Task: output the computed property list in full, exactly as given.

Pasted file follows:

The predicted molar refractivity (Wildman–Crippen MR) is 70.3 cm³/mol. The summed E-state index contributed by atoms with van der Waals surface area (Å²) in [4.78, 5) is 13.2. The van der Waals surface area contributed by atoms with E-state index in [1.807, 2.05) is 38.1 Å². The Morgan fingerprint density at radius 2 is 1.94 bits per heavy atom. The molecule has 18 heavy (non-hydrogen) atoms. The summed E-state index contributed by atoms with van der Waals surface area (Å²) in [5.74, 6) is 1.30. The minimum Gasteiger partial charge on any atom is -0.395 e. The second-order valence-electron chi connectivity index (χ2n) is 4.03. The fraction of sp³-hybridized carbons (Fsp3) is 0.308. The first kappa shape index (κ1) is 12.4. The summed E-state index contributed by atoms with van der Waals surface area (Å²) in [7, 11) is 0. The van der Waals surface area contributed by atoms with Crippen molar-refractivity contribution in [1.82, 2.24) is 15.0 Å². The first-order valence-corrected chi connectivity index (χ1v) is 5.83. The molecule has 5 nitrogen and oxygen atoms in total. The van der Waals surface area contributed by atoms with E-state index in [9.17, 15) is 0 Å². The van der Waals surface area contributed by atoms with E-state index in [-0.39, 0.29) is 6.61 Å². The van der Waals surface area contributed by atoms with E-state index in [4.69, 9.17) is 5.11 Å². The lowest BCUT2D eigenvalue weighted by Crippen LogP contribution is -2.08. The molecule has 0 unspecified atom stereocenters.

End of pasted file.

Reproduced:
The predicted molar refractivity (Wildman–Crippen MR) is 70.3 cm³/mol. The summed E-state index contributed by atoms with van der Waals surface area (Å²) in [4.78, 5) is 13.2. The van der Waals surface area contributed by atoms with E-state index in [1.807, 2.05) is 38.1 Å². The Morgan fingerprint density at radius 2 is 1.94 bits per heavy atom. The molecule has 18 heavy (non-hydrogen) atoms. The summed E-state index contributed by atoms with van der Waals surface area (Å²) in [5.74, 6) is 1.30. The minimum Gasteiger partial charge on any atom is -0.395 e. The second-order valence-electron chi connectivity index (χ2n) is 4.03. The fraction of sp³-hybridized carbons (Fsp3) is 0.308. The first kappa shape index (κ1) is 12.4. The summed E-state index contributed by atoms with van der Waals surface area (Å²) in [7, 11) is 0. The van der Waals surface area contributed by atoms with Crippen molar-refractivity contribution in [1.82, 2.24) is 15.0 Å². The first-order valence-corrected chi connectivity index (χ1v) is 5.83. The molecule has 5 nitrogen and oxygen atoms in total. The van der Waals surface area contributed by atoms with E-state index in [9.17, 15) is 0 Å². The van der Waals surface area contributed by atoms with E-state index in [-0.39, 0.29) is 6.61 Å². The van der Waals surface area contributed by atoms with E-state index in [4.69, 9.17) is 5.11 Å². The lowest BCUT2D eigenvalue weighted by Crippen LogP contribution is -2.08. The molecule has 0 unspecified atom stereocenters.